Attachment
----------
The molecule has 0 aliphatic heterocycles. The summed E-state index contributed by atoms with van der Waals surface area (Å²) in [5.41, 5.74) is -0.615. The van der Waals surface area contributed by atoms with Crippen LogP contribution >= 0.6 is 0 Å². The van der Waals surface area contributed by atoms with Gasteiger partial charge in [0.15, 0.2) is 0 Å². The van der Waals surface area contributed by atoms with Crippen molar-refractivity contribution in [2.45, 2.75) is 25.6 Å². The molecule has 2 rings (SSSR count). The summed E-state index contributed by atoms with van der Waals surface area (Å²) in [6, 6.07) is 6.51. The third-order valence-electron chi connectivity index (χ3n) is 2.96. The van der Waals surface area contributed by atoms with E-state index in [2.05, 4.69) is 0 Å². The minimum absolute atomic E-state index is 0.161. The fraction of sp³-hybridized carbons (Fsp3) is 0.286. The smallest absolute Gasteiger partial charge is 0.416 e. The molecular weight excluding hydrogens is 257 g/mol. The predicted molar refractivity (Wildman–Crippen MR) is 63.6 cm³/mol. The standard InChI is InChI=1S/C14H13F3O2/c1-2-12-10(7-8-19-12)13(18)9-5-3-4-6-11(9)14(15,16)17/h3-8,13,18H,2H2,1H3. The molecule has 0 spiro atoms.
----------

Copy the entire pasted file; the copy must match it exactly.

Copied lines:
The molecule has 0 aliphatic heterocycles. The summed E-state index contributed by atoms with van der Waals surface area (Å²) in [5.41, 5.74) is -0.615. The van der Waals surface area contributed by atoms with Crippen LogP contribution >= 0.6 is 0 Å². The van der Waals surface area contributed by atoms with Gasteiger partial charge in [0.15, 0.2) is 0 Å². The van der Waals surface area contributed by atoms with Crippen molar-refractivity contribution in [2.45, 2.75) is 25.6 Å². The molecule has 2 rings (SSSR count). The summed E-state index contributed by atoms with van der Waals surface area (Å²) in [6, 6.07) is 6.51. The third-order valence-electron chi connectivity index (χ3n) is 2.96. The van der Waals surface area contributed by atoms with E-state index in [2.05, 4.69) is 0 Å². The minimum absolute atomic E-state index is 0.161. The fraction of sp³-hybridized carbons (Fsp3) is 0.286. The smallest absolute Gasteiger partial charge is 0.416 e. The molecular weight excluding hydrogens is 257 g/mol. The predicted molar refractivity (Wildman–Crippen MR) is 63.6 cm³/mol. The standard InChI is InChI=1S/C14H13F3O2/c1-2-12-10(7-8-19-12)13(18)9-5-3-4-6-11(9)14(15,16)17/h3-8,13,18H,2H2,1H3. The molecule has 0 spiro atoms.